In their course of travel, Vishwamitra imparted a secret knowledge to the young princes called ‘Bala Atibala Vidya’, the practice of which would always keep them vigorous and full of vitality. Rama also received many weapons, after successfully killing the demoness Tataka on the orders of Sage Vishwamitra. Finally, they reached the place where Vishwamitra was to perform his sacred ritual. The young princes safeguarded the ritual for six days and nights. On the last night, the demons Maareecha and Subaahu appeared to foil the ritual. But Rama deftly hit Mareecha, banishing him, and killed Subaahu. After that, the ritual was completed successfully without any problems.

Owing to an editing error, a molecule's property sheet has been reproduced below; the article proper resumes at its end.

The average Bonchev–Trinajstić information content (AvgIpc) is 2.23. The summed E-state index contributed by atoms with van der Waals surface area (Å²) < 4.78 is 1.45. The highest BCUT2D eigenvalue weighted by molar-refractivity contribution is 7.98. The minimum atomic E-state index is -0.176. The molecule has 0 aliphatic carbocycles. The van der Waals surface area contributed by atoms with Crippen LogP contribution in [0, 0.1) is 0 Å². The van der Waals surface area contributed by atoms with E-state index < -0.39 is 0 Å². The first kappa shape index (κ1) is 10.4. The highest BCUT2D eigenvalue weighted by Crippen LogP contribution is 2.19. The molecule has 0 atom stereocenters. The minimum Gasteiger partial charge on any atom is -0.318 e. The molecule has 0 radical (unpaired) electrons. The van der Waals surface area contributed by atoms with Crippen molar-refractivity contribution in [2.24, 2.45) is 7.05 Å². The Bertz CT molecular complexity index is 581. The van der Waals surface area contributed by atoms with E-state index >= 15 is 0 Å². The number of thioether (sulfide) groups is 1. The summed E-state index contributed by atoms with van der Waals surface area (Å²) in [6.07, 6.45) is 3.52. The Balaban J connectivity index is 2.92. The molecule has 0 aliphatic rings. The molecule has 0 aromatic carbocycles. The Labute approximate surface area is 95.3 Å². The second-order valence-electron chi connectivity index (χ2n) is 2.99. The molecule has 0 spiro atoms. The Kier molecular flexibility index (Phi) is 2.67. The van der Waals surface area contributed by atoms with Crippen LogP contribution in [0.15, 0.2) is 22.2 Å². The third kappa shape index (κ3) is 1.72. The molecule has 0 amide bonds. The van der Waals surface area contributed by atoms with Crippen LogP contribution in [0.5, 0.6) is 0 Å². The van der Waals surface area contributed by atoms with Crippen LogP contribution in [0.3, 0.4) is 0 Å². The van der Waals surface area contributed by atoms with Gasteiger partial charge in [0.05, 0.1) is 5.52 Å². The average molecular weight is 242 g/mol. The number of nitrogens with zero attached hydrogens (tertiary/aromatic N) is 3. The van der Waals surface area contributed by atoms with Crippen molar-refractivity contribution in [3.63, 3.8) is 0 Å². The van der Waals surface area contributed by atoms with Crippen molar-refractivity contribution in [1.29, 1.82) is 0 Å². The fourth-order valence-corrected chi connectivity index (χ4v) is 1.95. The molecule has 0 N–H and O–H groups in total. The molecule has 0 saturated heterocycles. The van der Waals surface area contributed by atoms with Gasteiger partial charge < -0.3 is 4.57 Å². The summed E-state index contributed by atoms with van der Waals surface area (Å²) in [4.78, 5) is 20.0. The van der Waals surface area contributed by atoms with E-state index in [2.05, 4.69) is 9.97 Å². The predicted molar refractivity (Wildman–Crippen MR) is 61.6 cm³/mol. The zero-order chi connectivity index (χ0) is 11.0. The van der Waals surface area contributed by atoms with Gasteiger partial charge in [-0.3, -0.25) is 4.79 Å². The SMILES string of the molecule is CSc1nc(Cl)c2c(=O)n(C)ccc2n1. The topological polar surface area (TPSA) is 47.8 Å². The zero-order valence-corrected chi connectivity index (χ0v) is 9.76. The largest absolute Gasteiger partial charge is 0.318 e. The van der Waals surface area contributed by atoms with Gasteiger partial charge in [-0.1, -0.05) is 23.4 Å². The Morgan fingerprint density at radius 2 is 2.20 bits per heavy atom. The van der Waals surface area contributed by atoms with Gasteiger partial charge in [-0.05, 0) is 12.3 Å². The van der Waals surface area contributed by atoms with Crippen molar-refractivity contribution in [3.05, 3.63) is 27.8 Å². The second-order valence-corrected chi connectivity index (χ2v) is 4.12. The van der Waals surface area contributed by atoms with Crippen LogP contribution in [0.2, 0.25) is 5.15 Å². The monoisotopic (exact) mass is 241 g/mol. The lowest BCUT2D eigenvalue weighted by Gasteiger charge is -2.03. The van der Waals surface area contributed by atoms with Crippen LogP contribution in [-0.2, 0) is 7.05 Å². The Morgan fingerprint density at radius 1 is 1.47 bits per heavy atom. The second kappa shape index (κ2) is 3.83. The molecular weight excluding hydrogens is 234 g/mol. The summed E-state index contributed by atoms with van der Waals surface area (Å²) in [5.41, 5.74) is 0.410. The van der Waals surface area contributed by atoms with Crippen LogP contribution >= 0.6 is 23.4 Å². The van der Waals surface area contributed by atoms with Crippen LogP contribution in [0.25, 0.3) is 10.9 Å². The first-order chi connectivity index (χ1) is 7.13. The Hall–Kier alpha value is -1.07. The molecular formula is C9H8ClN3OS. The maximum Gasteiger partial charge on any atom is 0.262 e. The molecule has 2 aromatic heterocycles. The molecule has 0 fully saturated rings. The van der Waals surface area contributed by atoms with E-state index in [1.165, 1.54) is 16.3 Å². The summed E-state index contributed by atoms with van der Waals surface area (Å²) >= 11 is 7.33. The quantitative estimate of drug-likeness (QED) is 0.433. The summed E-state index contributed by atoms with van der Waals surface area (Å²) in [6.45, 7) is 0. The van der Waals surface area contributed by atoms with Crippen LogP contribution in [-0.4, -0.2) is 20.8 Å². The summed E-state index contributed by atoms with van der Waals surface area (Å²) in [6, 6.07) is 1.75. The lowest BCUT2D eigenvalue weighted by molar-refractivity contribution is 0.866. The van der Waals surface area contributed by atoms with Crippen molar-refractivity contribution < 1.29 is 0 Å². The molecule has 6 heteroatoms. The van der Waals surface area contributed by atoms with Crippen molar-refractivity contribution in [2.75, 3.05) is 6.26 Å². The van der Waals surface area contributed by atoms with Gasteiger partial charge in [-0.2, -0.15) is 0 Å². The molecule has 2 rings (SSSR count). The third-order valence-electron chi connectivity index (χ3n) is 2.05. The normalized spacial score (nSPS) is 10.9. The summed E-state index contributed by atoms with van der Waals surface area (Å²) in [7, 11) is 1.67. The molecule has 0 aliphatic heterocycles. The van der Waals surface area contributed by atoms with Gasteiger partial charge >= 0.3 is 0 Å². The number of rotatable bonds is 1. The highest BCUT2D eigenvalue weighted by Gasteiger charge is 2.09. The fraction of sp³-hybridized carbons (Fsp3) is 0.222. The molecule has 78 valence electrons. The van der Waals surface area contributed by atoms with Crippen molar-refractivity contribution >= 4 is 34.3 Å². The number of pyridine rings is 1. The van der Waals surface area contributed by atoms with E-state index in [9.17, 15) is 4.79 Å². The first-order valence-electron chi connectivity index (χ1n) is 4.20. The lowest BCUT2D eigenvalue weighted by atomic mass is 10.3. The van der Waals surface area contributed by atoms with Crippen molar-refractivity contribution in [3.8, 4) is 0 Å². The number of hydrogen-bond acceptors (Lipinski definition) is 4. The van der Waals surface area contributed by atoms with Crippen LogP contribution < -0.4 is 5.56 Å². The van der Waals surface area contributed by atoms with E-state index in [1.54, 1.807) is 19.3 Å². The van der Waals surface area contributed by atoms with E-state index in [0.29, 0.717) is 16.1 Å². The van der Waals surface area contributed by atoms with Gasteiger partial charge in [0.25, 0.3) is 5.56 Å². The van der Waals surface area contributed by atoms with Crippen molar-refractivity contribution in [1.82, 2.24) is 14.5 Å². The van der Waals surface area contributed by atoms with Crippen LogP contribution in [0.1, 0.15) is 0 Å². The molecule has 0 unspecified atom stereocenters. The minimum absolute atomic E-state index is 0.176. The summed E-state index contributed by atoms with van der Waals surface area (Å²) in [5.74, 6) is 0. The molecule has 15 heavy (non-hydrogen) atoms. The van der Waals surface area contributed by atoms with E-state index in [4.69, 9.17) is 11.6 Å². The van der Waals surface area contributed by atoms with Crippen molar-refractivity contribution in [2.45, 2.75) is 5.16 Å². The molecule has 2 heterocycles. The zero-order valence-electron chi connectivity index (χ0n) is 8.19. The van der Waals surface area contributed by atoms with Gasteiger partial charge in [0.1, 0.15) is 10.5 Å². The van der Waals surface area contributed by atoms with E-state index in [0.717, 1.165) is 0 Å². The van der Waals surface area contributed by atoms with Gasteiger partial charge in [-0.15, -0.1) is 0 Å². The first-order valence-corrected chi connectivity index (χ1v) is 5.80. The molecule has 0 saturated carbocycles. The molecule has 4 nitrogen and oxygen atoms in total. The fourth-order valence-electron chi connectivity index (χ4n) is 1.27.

With the completion of the ritual, Sage Vishwamitra traveled to the kingdom of Mithila to attend a ritual and also to see the auspicious bow of Shiva that was being worshipped in the palace of King Janaka from ages. Rama and Lakshmana accompanied Vishwamitra on this journey. Upon reaching the precincts of Mithila, they visited the hermitage of Sage Gautama. Vishwamitra told them about the legend of Ahalya, Gautama’s wife. According to the legend, Indra was infatuated with Ahalya and desired a union with her. She complied with Indra’s desire but Sage Gautama caught them unawares and cursed them both. Ahalya was relegated to a lonely life in the hermitage where she would remain unseen and invisible. Only when Rama entered the hermitage, she was freed from her curse and emerged back into her divine form.  After Ahalya’s redemption, Sage Vishwamitra, along with Rama and Lakshmana reached Mithila and entered the court of King Janaka.